Kenya is on high alert following the first confirmed cases of the deadly Ebola virus in neighbouring Uganda.
The Ministry of Health said Wednesday that it was screening travellers at all border and entry points, including those using domestic flights.
“Incoming travellers from the Democratic Republic of Congo (DRC), Uganda and other countries are undergoing screening using the thermo scanners and hand-held thermo guns at major airports, including Wilson Airport,” said a statement from the ministry.
A holding room has also been set up at the Jomo Kenyatta International Airport in Nairobi for any suspected cases awaiting possible transfer to the Ebola treatment unit at the Kenyatta National Hospital.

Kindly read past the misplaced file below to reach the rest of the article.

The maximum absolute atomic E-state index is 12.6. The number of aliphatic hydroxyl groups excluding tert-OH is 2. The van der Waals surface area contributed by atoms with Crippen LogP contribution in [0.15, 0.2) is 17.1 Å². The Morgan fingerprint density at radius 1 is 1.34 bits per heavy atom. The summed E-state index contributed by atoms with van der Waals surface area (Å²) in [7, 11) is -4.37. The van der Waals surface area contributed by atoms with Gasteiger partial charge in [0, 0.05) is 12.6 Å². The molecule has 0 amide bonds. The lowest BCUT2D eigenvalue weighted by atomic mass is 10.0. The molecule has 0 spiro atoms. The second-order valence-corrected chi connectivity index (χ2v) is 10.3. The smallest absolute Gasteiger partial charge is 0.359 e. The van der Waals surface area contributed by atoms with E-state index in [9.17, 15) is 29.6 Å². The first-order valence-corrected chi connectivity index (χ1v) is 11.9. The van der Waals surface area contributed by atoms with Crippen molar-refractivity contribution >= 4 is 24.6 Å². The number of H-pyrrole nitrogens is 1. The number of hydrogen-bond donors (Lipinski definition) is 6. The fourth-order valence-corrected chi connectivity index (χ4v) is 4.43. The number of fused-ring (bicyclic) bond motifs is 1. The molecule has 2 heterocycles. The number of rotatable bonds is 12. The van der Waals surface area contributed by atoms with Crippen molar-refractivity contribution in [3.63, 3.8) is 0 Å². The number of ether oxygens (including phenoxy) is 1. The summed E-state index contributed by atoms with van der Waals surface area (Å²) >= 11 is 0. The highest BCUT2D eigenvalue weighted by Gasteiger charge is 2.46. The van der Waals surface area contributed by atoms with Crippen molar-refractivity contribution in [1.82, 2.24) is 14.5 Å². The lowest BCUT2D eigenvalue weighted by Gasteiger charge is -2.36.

Uganda announced two more cases of Ebola yesterday following the reported diagnosis of a five-year-old boy with the virus on Tuesday. The boy, said to have travelled with his mother from the DRC on Sunday, died Tuesday night.
The Ugandan cases raised concerns that the epidemic was likely to spread further and kill many more people.
This is the first time Ebola has crossed the DRC into Uganda since the outbreak was declared a year ago.
The current Ebola epidemic began in August last year in eastern Congo and has already infected at least 2,062 people, killing 1,390 of them.
The viral disease spreads through contact with bodily fluids, causing haemorrhagic fever with severe vomiting, diarrhoea and bleeding.
This outbreak is the second largest on record after a West African epidemic in 2013-2016 infected 28,000 people and killed 11,300, mostly in Liberia, Guinea and Sierra Leone.